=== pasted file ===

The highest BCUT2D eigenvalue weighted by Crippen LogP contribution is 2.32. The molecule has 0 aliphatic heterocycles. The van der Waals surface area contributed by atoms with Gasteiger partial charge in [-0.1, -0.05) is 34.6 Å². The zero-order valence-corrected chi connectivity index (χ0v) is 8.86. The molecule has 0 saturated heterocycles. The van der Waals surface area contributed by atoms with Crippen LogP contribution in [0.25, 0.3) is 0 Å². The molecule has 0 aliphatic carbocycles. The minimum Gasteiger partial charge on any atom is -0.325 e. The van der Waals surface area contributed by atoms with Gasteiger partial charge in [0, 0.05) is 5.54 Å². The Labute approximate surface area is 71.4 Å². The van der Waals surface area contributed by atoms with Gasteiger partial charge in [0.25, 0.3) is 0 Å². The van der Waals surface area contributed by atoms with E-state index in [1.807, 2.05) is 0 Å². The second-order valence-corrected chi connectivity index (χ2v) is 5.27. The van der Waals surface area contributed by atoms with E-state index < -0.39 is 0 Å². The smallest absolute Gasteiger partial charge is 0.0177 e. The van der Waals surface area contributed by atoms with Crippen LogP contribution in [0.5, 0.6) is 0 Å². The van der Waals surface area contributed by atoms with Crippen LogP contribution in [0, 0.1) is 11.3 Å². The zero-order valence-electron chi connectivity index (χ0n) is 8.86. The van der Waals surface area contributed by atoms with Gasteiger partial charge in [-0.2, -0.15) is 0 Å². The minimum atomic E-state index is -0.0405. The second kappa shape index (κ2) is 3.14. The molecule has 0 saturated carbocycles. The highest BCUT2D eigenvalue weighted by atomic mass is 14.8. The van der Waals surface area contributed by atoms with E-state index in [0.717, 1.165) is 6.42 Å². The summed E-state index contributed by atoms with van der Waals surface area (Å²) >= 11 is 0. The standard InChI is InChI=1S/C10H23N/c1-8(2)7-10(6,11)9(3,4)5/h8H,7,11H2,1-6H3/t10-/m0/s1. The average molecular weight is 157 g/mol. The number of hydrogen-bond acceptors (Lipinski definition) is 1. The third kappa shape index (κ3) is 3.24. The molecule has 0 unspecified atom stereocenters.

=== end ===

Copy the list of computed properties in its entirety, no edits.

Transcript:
The highest BCUT2D eigenvalue weighted by Crippen LogP contribution is 2.32. The molecule has 0 aliphatic heterocycles. The van der Waals surface area contributed by atoms with Gasteiger partial charge in [-0.1, -0.05) is 34.6 Å². The zero-order valence-corrected chi connectivity index (χ0v) is 8.86. The molecule has 0 saturated heterocycles. The van der Waals surface area contributed by atoms with Crippen LogP contribution in [0.25, 0.3) is 0 Å². The molecule has 0 aliphatic carbocycles. The minimum Gasteiger partial charge on any atom is -0.325 e. The van der Waals surface area contributed by atoms with Gasteiger partial charge in [0, 0.05) is 5.54 Å². The Labute approximate surface area is 71.4 Å². The van der Waals surface area contributed by atoms with Gasteiger partial charge in [0.25, 0.3) is 0 Å². The van der Waals surface area contributed by atoms with E-state index in [1.807, 2.05) is 0 Å². The second-order valence-corrected chi connectivity index (χ2v) is 5.27. The van der Waals surface area contributed by atoms with E-state index < -0.39 is 0 Å². The smallest absolute Gasteiger partial charge is 0.0177 e. The van der Waals surface area contributed by atoms with Crippen LogP contribution in [0.5, 0.6) is 0 Å². The van der Waals surface area contributed by atoms with Crippen LogP contribution in [0, 0.1) is 11.3 Å². The zero-order valence-electron chi connectivity index (χ0n) is 8.86. The van der Waals surface area contributed by atoms with Gasteiger partial charge in [-0.2, -0.15) is 0 Å². The minimum atomic E-state index is -0.0405. The second kappa shape index (κ2) is 3.14. The molecule has 0 saturated carbocycles. The highest BCUT2D eigenvalue weighted by atomic mass is 14.8. The van der Waals surface area contributed by atoms with E-state index in [0.717, 1.165) is 6.42 Å². The summed E-state index contributed by atoms with van der Waals surface area (Å²) >= 11 is 0. The standard InChI is InChI=1S/C10H23N/c1-8(2)7-10(6,11)9(3,4)5/h8H,7,11H2,1-6H3/t10-/m0/s1. The average molecular weight is 157 g/mol. The number of hydrogen-bond acceptors (Lipinski definition) is 1. The third kappa shape index (κ3) is 3.24. The molecule has 0 unspecified atom stereocenters.